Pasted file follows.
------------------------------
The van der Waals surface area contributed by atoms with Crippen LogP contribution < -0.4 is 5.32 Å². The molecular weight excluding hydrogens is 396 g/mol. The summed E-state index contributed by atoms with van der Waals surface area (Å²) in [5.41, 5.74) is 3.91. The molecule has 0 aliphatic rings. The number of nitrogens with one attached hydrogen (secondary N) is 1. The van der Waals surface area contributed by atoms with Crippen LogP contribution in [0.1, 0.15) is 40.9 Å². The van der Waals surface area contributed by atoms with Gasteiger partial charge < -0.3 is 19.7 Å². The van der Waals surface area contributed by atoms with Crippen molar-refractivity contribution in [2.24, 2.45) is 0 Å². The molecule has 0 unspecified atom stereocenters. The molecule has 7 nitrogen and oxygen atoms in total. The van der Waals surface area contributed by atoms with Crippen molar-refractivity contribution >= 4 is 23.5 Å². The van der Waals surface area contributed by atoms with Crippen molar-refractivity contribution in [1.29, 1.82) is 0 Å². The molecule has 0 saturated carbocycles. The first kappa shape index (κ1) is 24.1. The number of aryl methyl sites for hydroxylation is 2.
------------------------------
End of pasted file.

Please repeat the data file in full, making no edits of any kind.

The van der Waals surface area contributed by atoms with Crippen LogP contribution < -0.4 is 5.32 Å². The molecular weight excluding hydrogens is 396 g/mol. The summed E-state index contributed by atoms with van der Waals surface area (Å²) in [5.41, 5.74) is 3.91. The molecule has 0 aliphatic rings. The number of nitrogens with one attached hydrogen (secondary N) is 1. The van der Waals surface area contributed by atoms with Crippen LogP contribution in [0.1, 0.15) is 40.9 Å². The van der Waals surface area contributed by atoms with Gasteiger partial charge < -0.3 is 19.7 Å². The van der Waals surface area contributed by atoms with Crippen molar-refractivity contribution in [2.24, 2.45) is 0 Å². The molecule has 0 unspecified atom stereocenters. The molecule has 7 nitrogen and oxygen atoms in total. The van der Waals surface area contributed by atoms with Crippen molar-refractivity contribution >= 4 is 23.5 Å². The van der Waals surface area contributed by atoms with Crippen molar-refractivity contribution in [1.29, 1.82) is 0 Å². The molecule has 0 saturated carbocycles. The first kappa shape index (κ1) is 24.1. The number of aryl methyl sites for hydroxylation is 2.